If you want to visit a site on the dark web, i.e. one that ends in .onion, you must type the address into the Tor search bar at the top of the window.
Some regular websites, like Facebook, offer an onion service. If they do, Tor will tell you by showing a purple 'onion available' message in the address bar. Pressing this button will open the Onion version of the website.
The Tor browser has two features next to the main search bar - a shield and a broom - that can help you improve security. The shield icon lets you choose the security level of your browsing experience. The broom lets you start a new session, closing all tabs and information like browsing history.
Privacy and anonymity: The Tor browser hides your IP address, so websites and third parties will struggle to track your online activity and collect and profile your data.
Side-step location restrictions: The Tor browser lets you access websites and services that may be banned in your physical location.
Increased security: If you often use public internet networks, Tor will help to keep your data safe from hacking.
Testing security: As well as protecting you from potential hacks, Tor can help developers study vulnerabilities and secure websites and users' data.
Complex features can slow you down: Tor uses complex encryption layers that can significantly slow down your internet speed to keep you safe. Compared to other internet service providers, this can be frustrating.
Limited access: Websites and services that use CAPTCHA challenges may make accessing certain content difficult for Tor users. Additionally, some websites will block Tor exit nodes to prevent malicious use.
Legal and Ethical Concerns: Although it's legal in most places, Tor is banned in some countries, like Russia and China. The browser's privacy settings also mean it can be used for illegal activity, which raises ethical concerns.
Anonymity is not guaranteed: Tor provides high anonymity, but it's not foolproof. Hackers can still find ways to operate exit nodes and intercept unencrypted traffic - removing anonymity.
While there are positives to using the Tor network, its potential risks cannot be ignored. Likewise, the complexity of the system can slow down your computer.
To maintain privacy and security while using the web and avoid painfully slow loading times, a residential proxy server from Proxyrack could be what you need.
Our residential proxies come from genuine internet service providers and home users rather than public exit nodes, so you can be confident that your data will remain private.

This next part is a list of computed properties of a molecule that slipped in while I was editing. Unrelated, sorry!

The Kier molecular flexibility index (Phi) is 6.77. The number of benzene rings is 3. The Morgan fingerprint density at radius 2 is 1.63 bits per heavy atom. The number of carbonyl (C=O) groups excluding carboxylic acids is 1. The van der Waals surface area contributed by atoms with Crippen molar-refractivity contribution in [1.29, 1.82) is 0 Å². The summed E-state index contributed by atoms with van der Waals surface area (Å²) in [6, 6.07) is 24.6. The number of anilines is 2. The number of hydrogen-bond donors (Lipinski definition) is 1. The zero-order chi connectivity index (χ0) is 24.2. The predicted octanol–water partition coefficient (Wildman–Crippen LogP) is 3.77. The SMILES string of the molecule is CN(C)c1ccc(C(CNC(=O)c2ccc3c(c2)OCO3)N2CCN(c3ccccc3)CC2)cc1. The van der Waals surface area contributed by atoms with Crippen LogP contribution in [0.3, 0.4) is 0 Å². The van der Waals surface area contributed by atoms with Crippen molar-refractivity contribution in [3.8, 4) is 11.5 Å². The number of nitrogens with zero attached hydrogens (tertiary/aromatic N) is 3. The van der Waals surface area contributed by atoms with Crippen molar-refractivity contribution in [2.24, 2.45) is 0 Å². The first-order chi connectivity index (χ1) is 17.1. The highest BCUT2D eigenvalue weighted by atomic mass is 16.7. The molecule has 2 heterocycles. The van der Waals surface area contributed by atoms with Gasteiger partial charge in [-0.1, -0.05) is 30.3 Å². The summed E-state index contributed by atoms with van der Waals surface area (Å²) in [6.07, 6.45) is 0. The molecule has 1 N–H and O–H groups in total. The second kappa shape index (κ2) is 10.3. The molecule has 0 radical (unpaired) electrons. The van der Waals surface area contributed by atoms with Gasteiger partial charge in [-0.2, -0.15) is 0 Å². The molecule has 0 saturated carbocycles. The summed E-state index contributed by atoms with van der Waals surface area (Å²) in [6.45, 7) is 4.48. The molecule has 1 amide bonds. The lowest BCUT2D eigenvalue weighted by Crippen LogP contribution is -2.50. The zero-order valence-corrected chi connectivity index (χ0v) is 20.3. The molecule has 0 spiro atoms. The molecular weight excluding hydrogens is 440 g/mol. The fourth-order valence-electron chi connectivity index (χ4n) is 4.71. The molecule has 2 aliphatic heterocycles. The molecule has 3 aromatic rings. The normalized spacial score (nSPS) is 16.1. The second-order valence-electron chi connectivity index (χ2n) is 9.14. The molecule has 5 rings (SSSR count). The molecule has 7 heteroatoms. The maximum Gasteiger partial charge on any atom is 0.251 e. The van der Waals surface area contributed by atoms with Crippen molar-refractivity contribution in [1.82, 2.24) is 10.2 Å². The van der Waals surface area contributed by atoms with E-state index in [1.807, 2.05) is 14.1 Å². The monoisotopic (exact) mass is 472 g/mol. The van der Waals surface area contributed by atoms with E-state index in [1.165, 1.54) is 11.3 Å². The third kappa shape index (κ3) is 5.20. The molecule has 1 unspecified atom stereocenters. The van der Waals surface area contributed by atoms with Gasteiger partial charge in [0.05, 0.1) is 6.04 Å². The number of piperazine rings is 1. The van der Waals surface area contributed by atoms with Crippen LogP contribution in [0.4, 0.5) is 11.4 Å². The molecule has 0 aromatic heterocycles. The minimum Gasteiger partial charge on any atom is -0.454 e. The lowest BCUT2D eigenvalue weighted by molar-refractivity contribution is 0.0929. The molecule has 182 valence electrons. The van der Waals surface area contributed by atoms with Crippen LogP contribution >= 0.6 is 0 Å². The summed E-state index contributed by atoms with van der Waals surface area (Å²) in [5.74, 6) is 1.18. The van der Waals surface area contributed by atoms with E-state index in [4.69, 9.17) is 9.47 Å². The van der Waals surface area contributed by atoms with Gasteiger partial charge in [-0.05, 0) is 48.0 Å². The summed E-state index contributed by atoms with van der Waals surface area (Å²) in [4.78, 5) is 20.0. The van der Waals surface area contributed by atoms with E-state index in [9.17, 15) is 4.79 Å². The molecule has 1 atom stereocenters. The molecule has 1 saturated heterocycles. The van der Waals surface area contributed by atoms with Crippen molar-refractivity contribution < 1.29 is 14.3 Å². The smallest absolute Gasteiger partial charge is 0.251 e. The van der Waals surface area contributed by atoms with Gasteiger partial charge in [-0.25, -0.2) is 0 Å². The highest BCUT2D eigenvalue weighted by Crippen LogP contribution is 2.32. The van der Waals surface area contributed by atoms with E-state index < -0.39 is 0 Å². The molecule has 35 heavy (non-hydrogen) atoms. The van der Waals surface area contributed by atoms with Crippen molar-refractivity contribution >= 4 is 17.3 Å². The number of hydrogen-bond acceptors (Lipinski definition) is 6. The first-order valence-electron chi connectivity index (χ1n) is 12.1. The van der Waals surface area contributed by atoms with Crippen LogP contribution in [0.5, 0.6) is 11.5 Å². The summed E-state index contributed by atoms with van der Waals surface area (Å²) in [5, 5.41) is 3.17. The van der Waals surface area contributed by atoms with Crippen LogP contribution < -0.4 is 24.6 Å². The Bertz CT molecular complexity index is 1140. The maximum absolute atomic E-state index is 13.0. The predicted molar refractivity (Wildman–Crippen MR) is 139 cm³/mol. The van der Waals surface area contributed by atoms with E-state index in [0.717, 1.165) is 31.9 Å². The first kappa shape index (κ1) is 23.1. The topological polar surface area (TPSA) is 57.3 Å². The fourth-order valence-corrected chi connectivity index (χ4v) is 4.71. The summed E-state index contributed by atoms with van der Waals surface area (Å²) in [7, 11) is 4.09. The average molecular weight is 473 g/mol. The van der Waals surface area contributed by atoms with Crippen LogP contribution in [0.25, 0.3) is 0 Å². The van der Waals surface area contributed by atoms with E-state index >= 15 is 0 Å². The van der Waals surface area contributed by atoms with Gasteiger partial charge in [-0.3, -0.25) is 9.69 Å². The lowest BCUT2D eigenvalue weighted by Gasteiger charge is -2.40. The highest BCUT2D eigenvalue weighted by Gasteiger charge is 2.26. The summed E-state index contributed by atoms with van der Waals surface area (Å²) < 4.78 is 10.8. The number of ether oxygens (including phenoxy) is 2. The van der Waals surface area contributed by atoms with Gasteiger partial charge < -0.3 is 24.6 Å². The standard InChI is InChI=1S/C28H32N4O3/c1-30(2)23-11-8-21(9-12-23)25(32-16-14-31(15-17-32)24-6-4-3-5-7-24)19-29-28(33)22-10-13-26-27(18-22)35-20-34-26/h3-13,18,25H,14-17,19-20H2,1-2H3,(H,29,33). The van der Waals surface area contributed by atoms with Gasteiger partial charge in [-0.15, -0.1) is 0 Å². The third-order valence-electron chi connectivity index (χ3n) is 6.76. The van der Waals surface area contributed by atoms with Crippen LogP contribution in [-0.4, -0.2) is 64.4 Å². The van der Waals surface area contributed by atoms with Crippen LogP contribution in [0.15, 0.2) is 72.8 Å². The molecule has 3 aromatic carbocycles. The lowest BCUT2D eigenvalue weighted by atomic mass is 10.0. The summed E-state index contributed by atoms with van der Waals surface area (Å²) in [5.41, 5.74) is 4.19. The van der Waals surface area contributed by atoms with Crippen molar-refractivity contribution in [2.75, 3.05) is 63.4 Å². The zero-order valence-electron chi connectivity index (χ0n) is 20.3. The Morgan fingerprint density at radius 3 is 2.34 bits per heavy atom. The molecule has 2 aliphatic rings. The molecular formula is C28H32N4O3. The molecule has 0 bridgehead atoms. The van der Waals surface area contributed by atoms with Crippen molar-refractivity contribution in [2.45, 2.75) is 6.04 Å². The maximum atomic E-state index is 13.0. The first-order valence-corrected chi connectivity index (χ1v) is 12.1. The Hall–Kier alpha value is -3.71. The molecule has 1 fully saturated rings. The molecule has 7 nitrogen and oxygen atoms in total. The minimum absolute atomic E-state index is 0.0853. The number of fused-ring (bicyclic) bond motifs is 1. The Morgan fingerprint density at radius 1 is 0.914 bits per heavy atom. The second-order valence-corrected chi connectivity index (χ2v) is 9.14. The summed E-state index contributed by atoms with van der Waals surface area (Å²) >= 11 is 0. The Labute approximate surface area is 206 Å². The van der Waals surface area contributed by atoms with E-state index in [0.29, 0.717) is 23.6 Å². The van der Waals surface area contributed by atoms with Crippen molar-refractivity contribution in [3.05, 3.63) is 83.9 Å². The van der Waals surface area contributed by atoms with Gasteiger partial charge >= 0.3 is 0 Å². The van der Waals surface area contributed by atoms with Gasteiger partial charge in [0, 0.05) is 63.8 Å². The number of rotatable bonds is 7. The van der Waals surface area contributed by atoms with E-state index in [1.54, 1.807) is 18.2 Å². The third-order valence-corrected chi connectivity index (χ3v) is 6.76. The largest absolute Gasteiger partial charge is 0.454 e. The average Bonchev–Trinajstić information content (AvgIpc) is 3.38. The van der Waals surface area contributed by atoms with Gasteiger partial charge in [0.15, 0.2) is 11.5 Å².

Another benefit to residential proxies is that they're less likely to be flagged as suspicious because they come from real locations.
Discover residential proxies if you want the privacy and security benefits of the Tor browser without the worry of using onion routing. For more information, check out our guide on the best Tor proxies.
Tor is designed to maintain the privacy and security of its users. However, the service has its vulnerabilities. Before you become a Tor user, here are some things to remember:
It can be compromised: The exit nodes used by Tor can be compromised, which may intercept unencrypted traffic - exposing your data and increasing the risk of being hacked.
The connection may be slow: All of those layers of encryption can affect your internet connection, making it slower and unsuitable for intense activities like streaming or online gaming.
You must be vigilant: You must take care when you use the Tor browser, including ensuring it is configured correctly and avoiding doing things that may leak your information.
.onion sites can be unreliable: Websites on the dark web (those ending in .onion) will vary regarding their safety and legitimacy. While some are reputable, others may be set up to scam or host illegal content.
The Tor browser is designed to hide your physical location and IP address by processing information through different nodes.
First, your information passes through an entry node, which hides your IP address. Next, it's routed through multiple middle nodes, each peeling off a layer of encryption, which makes it difficult for anyone to trace your location. Finally, your data goes through the exit node.
The exit node knows the website you're visiting but not your IP address or physical location.
This means that the website you're visiting interprets your request as coming from the exit node, not your location.
The Tor browser is legal to use in the majority of countries. The legality of how you use the Tor browser will vary depending on which country you live in.
The Tor project website states that it does not condone illegal activities and that users should behave ethically and responsibly when using the network.
Before you start using Tor, you must understand and comply with local laws and regulations.
The onion router gets its name from processing and routing internet traffic to protect users' online privacy. 'Onion' references the multiple layers of encryption and routing the Tor network uses to keep users' data private.
When a user accesses a website using the Tor browser, their data is encrypted multiple times and then passed through a series of nodes, which peels back a layer of encryption until the data reaches its final destination.
Short for the onion router, Tor is an internet browser designed to protect and maintain users' privacy while they use the internet. Tor gets its name from the technology it uses - onion routing.
Onion routing involves many layers of encryption through different servers called nodes. There are three stages of nodes - entry, middle, and exit nodes. This process ensures anonymity and makes it hard for user's online activity to be tracked.
When the user's request arrives at the website, the process is reversed, with each node adding a layer of encryption until it reaches the user's computer.
Tor is used for many reasons, mainly relating to ensuring privacy and anonymity while using the internet. Some common uses for the Tor network include:
Whistleblowing and activism
Avoiding location restrictions
Accessing the dark web
The US Navy initially created Tor as a research project in the 1990s before being further developed and expanded by the Tor project in the early 2000s.